Episode 13-enjoy our luxurious guest suite!

026renovation, restoration,frustration

2008-Fourteen days of intensive work in 40 degree heat seems normal now.

Late August is just about the best time for sneaking two lovely whole weeks in France and has become an annual fixture .

When uninformed acquaintances refer to it as a holiday, I laugh, as it is certainly never that but spending a chunk of time there reminds us why we started this mad project and why we keep pushing on with gritted teeth toward our goal.

The other bonus of late summer sojourns is that my school teacher daughter can generally squeeze in a visit, though a couple of years ago she did suggest that it might be nice if we spent some of HER holiday doing something other than trailing around DIY shops or builder’s merchants (can’t imagine what she could mean by that ?)

This year my 15 month old grandson is in tow, so we put up his travel cot in what was the third bedroom and is now the dining area and assembled the glamourous bed eventually destined for the tulip room for mummy’s use. The fact that our 30 euro fridge bought second hand from a friend makes a kerklunk noise every hour or so is undoubtedly an attractive feature of this unique guest room.

My grandson was at the toddling around the furniture stage. Unfortunately we have very little furniture, so it was more a case of toddling round the dirty peeling walls and rusty radiators and tripping up over broken steps- perfect!

He learnt to walk on the new roof terrace by practising wobbling up and down it with Papi (Trevor) but insisted on making a dash for the terrace bedroom door every time (splintered frame missing in parts with two awkward concrete steps down then a two foot gap to jump to the main stairs on the other side of the house!)DSC01736

Kirsten was, quite understandably , on constant injury alert and of course it was on MY watch whilst mummy was cleaning her teeth that he fell down the NEW steps from the shower room and bumped his little head ( I am world’s worse Nana). I felt terrible , but he did astutely learn his lesson and from that point proceeded down every step in the house on his bottom. He still does. IMG_0063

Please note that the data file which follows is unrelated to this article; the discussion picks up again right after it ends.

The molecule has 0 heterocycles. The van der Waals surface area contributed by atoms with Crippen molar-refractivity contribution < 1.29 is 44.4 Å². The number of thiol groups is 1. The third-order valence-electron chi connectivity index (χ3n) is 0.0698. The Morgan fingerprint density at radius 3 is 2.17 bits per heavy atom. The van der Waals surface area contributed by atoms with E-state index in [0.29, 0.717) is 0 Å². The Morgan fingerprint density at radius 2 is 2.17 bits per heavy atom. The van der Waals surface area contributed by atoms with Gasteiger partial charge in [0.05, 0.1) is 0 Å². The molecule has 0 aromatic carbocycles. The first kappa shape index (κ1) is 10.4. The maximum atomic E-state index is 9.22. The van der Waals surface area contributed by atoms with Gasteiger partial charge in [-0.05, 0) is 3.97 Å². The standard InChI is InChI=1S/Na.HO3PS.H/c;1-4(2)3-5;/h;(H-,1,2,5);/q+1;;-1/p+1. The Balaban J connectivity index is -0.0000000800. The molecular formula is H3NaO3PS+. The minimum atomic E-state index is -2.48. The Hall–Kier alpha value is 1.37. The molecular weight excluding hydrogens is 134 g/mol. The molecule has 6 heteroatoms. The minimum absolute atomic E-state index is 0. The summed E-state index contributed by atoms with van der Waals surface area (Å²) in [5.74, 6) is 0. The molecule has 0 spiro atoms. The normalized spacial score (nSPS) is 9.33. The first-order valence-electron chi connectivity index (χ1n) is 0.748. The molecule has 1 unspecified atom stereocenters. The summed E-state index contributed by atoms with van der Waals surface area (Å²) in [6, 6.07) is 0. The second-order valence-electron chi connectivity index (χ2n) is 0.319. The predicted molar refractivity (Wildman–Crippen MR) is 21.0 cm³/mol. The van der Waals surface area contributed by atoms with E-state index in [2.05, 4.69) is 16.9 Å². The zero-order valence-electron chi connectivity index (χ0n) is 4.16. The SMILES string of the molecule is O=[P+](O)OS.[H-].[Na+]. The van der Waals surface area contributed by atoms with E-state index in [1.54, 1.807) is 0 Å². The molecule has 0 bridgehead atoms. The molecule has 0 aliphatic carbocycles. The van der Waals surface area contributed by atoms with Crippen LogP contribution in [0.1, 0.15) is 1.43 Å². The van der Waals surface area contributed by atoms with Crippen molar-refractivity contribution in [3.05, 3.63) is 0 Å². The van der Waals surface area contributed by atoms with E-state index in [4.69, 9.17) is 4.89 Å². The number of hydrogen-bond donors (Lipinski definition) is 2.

Whilst Trevor put three coats of lasure(see last post ) on the new French door shutters to terrace and courtyard, I sanded and painted out the horrid treacly marmalade dirty orange pine varnish on the tongue & groove terrace bedroom ceiling with a very pale washed jade/white colour that reflected the light around this little room beautifully. This was the first of many transformations to the look and feel of space and light in the house achieved simply by a coat of well chosen (?) paint. 011

(new interactive corner-see episode 2 pic for before/after and compare and contrast!)

There was one small area of lambris (narrow tongue and groove panelling ) missing in one corner but as that wall was to be finished I decided we would finish and paint that area in the spring.By the time we returned the following spring, the paint company had discontinued the colour.

The lasure however is a revelation and is absolutely fit for purpose here, resisting even strong sun and lashing rain. It is similar to varnish but less gloopy and penetrates the wood really deeply.DSC01627

Three coats gave the new shutters a beautiful matte finish that emphasises the grain and looks really classy.

Lasts for years too.


About coteetcampagne

Artist, period home maker, renovator, restorer, Francophile. My mission is to save the old stuff, one beautiful piece at a time
This entry was posted in Renovation and restoration diary- France, What we did, how we did it and what we used and tagged , , , , . Bookmark the permalink.

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